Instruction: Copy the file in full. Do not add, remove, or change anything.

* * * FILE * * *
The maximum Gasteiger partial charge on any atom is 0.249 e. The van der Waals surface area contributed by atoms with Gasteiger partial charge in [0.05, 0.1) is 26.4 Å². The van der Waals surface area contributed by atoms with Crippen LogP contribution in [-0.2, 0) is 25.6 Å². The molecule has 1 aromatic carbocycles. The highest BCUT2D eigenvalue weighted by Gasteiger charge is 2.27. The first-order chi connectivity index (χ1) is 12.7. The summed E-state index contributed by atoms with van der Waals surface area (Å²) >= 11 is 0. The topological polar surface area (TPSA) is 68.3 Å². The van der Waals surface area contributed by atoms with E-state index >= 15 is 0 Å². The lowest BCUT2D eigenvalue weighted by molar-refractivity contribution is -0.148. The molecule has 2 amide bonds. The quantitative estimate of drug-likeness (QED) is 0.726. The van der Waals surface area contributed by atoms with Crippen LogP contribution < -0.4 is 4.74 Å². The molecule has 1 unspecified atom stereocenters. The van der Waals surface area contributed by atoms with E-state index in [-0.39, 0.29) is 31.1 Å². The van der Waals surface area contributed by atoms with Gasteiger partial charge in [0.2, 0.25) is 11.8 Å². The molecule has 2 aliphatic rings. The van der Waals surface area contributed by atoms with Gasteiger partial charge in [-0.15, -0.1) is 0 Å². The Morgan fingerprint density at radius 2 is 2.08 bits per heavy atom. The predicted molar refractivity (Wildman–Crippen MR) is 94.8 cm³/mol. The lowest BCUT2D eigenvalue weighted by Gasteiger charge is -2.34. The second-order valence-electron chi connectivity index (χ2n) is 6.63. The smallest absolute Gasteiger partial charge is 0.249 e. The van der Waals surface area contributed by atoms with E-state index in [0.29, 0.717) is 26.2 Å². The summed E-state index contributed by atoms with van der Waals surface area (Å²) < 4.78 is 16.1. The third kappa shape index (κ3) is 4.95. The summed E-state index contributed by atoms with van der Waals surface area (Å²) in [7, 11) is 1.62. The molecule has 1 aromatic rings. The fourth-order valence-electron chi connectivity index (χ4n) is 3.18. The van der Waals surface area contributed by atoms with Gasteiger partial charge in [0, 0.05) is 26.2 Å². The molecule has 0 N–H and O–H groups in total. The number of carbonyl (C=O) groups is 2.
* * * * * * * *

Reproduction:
The maximum Gasteiger partial charge on any atom is 0.249 e. The van der Waals surface area contributed by atoms with Gasteiger partial charge in [0.05, 0.1) is 26.4 Å². The van der Waals surface area contributed by atoms with Crippen LogP contribution in [-0.2, 0) is 25.6 Å². The molecule has 1 aromatic carbocycles. The highest BCUT2D eigenvalue weighted by Gasteiger charge is 2.27. The first-order chi connectivity index (χ1) is 12.7. The summed E-state index contributed by atoms with van der Waals surface area (Å²) >= 11 is 0. The topological polar surface area (TPSA) is 68.3 Å². The van der Waals surface area contributed by atoms with E-state index >= 15 is 0 Å². The lowest BCUT2D eigenvalue weighted by molar-refractivity contribution is -0.148. The molecule has 2 amide bonds. The quantitative estimate of drug-likeness (QED) is 0.726. The van der Waals surface area contributed by atoms with Crippen LogP contribution < -0.4 is 4.74 Å². The molecule has 1 unspecified atom stereocenters. The van der Waals surface area contributed by atoms with E-state index in [-0.39, 0.29) is 31.1 Å². The van der Waals surface area contributed by atoms with Gasteiger partial charge in [0.2, 0.25) is 11.8 Å². The molecule has 2 aliphatic rings. The van der Waals surface area contributed by atoms with Gasteiger partial charge in [-0.15, -0.1) is 0 Å². The Morgan fingerprint density at radius 2 is 2.08 bits per heavy atom. The predicted molar refractivity (Wildman–Crippen MR) is 94.8 cm³/mol. The lowest BCUT2D eigenvalue weighted by Gasteiger charge is -2.34. The second-order valence-electron chi connectivity index (χ2n) is 6.63. The smallest absolute Gasteiger partial charge is 0.249 e. The van der Waals surface area contributed by atoms with E-state index in [0.29, 0.717) is 26.2 Å². The summed E-state index contributed by atoms with van der Waals surface area (Å²) < 4.78 is 16.1. The third kappa shape index (κ3) is 4.95. The summed E-state index contributed by atoms with van der Waals surface area (Å²) in [7, 11) is 1.62. The molecule has 1 aromatic rings. The fourth-order valence-electron chi connectivity index (χ4n) is 3.18. The van der Waals surface area contributed by atoms with Gasteiger partial charge in [0, 0.05) is 26.2 Å². The molecule has 0 N–H and O–H groups in total. The number of carbonyl (C=O) groups is 2.